A familiar lament. There are actually plenty of men who are ready to give these women everything they want; the problem is, the women find them repulsive.
To be honest, I had my own ego to take care of and there really wasn’t going to be time to look after anyone else’s.
There’s that time thing again. And it’s amazing how many women say they want a relationship but don’t want to massage someone’s ego. Isn’t the mutual massaging of egos and giving affirmations and assurances one of the fundamental bases of a relationship? Allow me to quote from my book:
Compliments are important to men, same as they are to women; we all need our egos massaged sometimes, and praise from a partner is a big part of it. Despite her bravado, Katya needed assurances, same as the rest of us. If I’d never told her how pretty she was or remarked on her wit or let her know I found her intriguing, she’d wouldn’t have slept well at night. It’s true that actions speak louder than words, but that doesn’t mean that words don’t matter at all.
A man or woman who thinks they have no obligation to massage their partner’s ego from time to time shouldn’t be in a relationship. And I’ve written before about women who think relationships involve no sacrifice or mutual obligations whatsoever.
I started to understand my single girlfriends’ wails when they’d come to me complaining about how they couldn’t find a boyfriend.
Understand, no. Relate to, yes.
Granted, the dates seemed to be easy to come by, it was just the quality of them that was a bit dubious.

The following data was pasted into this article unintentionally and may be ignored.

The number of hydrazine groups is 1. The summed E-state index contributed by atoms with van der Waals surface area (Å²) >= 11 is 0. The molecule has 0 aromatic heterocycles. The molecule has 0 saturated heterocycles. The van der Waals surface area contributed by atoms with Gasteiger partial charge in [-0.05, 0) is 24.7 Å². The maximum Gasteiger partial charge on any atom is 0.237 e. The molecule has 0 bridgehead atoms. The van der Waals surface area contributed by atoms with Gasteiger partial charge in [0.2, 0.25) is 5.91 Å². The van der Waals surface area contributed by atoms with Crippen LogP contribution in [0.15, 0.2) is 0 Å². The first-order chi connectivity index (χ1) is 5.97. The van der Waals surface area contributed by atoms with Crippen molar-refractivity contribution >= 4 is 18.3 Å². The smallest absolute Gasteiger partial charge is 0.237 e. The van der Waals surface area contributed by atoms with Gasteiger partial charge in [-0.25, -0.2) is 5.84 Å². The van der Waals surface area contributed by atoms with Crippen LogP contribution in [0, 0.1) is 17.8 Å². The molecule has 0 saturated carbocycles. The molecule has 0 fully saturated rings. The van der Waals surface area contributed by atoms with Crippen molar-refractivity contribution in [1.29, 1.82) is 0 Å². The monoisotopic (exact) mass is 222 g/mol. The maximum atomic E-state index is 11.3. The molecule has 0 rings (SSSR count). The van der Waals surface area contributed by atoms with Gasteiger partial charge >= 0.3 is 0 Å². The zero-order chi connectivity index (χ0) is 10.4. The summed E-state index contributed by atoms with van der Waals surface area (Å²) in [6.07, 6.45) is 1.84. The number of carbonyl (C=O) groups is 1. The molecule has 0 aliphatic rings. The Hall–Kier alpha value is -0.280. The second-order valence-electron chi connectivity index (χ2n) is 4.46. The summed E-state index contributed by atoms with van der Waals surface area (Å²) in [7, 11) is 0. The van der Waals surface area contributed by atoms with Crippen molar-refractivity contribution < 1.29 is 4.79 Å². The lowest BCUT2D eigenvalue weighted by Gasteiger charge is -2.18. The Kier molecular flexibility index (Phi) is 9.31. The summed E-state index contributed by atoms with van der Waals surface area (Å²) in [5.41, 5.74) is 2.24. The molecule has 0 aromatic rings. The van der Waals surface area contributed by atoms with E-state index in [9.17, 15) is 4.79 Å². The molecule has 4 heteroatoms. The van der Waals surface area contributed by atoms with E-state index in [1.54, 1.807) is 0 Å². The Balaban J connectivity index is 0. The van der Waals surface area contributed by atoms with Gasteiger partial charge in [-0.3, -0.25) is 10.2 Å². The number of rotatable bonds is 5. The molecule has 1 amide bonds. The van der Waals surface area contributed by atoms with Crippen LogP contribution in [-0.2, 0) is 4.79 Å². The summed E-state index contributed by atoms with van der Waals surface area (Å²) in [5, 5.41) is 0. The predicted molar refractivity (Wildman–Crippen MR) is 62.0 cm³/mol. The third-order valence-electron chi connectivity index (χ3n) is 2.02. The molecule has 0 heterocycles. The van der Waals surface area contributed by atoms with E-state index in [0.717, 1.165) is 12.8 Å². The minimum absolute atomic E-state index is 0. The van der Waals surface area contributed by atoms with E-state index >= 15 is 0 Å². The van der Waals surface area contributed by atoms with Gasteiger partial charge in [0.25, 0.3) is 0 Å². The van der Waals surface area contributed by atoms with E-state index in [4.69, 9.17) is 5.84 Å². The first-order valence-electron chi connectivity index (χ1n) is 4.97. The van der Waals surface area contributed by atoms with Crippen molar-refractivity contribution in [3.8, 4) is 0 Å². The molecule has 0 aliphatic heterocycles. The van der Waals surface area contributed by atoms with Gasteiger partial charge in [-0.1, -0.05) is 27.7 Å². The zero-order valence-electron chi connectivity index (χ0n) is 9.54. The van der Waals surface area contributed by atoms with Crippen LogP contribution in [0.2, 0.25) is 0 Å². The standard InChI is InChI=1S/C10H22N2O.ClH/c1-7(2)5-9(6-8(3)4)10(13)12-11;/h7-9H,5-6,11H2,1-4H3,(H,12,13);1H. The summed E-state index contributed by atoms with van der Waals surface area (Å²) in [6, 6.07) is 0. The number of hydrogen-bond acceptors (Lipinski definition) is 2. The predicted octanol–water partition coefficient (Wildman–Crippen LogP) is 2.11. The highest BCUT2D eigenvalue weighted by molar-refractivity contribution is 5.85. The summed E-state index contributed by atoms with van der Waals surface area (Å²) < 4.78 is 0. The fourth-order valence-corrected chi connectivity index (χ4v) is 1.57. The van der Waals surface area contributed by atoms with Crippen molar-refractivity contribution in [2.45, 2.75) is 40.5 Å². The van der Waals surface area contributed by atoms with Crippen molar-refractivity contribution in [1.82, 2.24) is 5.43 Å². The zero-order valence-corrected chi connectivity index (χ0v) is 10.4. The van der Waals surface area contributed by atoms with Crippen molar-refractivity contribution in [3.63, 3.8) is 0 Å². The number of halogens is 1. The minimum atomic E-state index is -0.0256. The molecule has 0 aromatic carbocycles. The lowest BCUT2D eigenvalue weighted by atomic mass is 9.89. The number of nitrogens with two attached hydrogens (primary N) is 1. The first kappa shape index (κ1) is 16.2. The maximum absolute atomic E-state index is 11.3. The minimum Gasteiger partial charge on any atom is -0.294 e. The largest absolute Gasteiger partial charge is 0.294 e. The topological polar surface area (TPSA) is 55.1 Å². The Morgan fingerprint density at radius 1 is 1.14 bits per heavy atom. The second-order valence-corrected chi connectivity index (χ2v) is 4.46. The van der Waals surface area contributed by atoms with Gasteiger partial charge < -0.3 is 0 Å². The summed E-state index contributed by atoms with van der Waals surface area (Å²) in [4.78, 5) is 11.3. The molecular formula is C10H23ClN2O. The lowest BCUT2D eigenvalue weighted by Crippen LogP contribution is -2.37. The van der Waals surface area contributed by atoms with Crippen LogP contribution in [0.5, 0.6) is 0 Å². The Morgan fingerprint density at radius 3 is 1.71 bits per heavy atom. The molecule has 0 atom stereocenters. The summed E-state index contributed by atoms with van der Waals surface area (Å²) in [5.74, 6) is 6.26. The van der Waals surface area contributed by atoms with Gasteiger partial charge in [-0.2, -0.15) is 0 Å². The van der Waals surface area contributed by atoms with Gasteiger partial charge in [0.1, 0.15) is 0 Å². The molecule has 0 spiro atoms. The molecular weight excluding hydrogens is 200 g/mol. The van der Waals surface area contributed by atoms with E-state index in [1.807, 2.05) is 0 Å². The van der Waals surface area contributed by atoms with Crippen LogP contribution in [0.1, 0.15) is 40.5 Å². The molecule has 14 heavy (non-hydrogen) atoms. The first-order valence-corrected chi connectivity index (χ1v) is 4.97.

As the saying goes, you can find a man who is smart, handsome, and single: pick any two.
Really, I just wanted to meet someone with whom I’d share a bit of chemistry and perhaps some interests and hobbies.
Which is what blokes look for, and when they find it they get married.
When I first became single I hadn’t thought that was a huge ask but, as I got deeper into my experiences of dating, I started to feel more and more envious of the 18-year-old me who’d met her perfect match in the most innocent of ways.
Now this lady didn’t initiate her divorce so I’ll not say anything mean, but I wonder how many women who did, and subsequently ran into the realities of dating past 30, now feel the same way? A lot, would be my guess.
I understood that I was an adult now, a mother, and had different thresholds and expectations when it came to the opposite sex, but why was this finding-a-man thing so freaking hard? I was a good person:
You might be a good person, but it’s not your place to say it. You sound like my Dad’s roofer. We need feedback from the blokes.
where was my Prince Charming, Mark II?
Married, oblivious to your existence. Predictably, there’s a book to be flogged:
Copy extracted from The Back-Up Plan by Alice Judge-Talbot(published by Coronet £18,99 and out now).
£19 for this? Lordy.